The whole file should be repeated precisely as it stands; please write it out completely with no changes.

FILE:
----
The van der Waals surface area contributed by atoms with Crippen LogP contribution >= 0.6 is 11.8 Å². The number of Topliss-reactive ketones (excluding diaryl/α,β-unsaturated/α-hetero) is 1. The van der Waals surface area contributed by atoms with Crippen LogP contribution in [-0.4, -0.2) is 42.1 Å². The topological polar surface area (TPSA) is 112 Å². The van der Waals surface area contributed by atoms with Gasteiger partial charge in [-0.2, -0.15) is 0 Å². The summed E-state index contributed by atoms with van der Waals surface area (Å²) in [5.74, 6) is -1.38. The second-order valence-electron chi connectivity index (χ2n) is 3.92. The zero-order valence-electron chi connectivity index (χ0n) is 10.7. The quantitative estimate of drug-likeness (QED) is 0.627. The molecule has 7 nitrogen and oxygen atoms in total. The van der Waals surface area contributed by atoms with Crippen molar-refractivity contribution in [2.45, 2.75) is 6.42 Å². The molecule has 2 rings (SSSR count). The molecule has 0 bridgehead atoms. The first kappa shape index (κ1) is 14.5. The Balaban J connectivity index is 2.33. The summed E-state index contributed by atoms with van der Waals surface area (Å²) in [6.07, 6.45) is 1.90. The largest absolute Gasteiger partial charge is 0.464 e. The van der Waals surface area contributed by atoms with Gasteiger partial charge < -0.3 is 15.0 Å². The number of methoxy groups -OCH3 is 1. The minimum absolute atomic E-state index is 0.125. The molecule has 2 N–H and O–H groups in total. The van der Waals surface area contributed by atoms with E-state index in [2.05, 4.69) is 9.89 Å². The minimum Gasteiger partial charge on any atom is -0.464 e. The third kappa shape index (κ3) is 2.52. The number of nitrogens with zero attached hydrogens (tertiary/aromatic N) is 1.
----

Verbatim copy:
The van der Waals surface area contributed by atoms with Crippen LogP contribution >= 0.6 is 11.8 Å². The number of Topliss-reactive ketones (excluding diaryl/α,β-unsaturated/α-hetero) is 1. The van der Waals surface area contributed by atoms with Crippen LogP contribution in [-0.4, -0.2) is 42.1 Å². The topological polar surface area (TPSA) is 112 Å². The van der Waals surface area contributed by atoms with Gasteiger partial charge in [-0.2, -0.15) is 0 Å². The summed E-state index contributed by atoms with van der Waals surface area (Å²) in [5.74, 6) is -1.38. The second-order valence-electron chi connectivity index (χ2n) is 3.92. The zero-order valence-electron chi connectivity index (χ0n) is 10.7. The quantitative estimate of drug-likeness (QED) is 0.627. The molecule has 7 nitrogen and oxygen atoms in total. The van der Waals surface area contributed by atoms with Crippen molar-refractivity contribution in [2.45, 2.75) is 6.42 Å². The molecule has 2 rings (SSSR count). The molecule has 0 bridgehead atoms. The first kappa shape index (κ1) is 14.5. The Balaban J connectivity index is 2.33. The summed E-state index contributed by atoms with van der Waals surface area (Å²) in [6.07, 6.45) is 1.90. The largest absolute Gasteiger partial charge is 0.464 e. The van der Waals surface area contributed by atoms with Gasteiger partial charge < -0.3 is 15.0 Å². The number of methoxy groups -OCH3 is 1. The minimum absolute atomic E-state index is 0.125. The molecule has 2 N–H and O–H groups in total. The van der Waals surface area contributed by atoms with E-state index in [2.05, 4.69) is 9.89 Å². The minimum Gasteiger partial charge on any atom is -0.464 e. The third kappa shape index (κ3) is 2.52. The number of nitrogens with zero attached hydrogens (tertiary/aromatic N) is 1.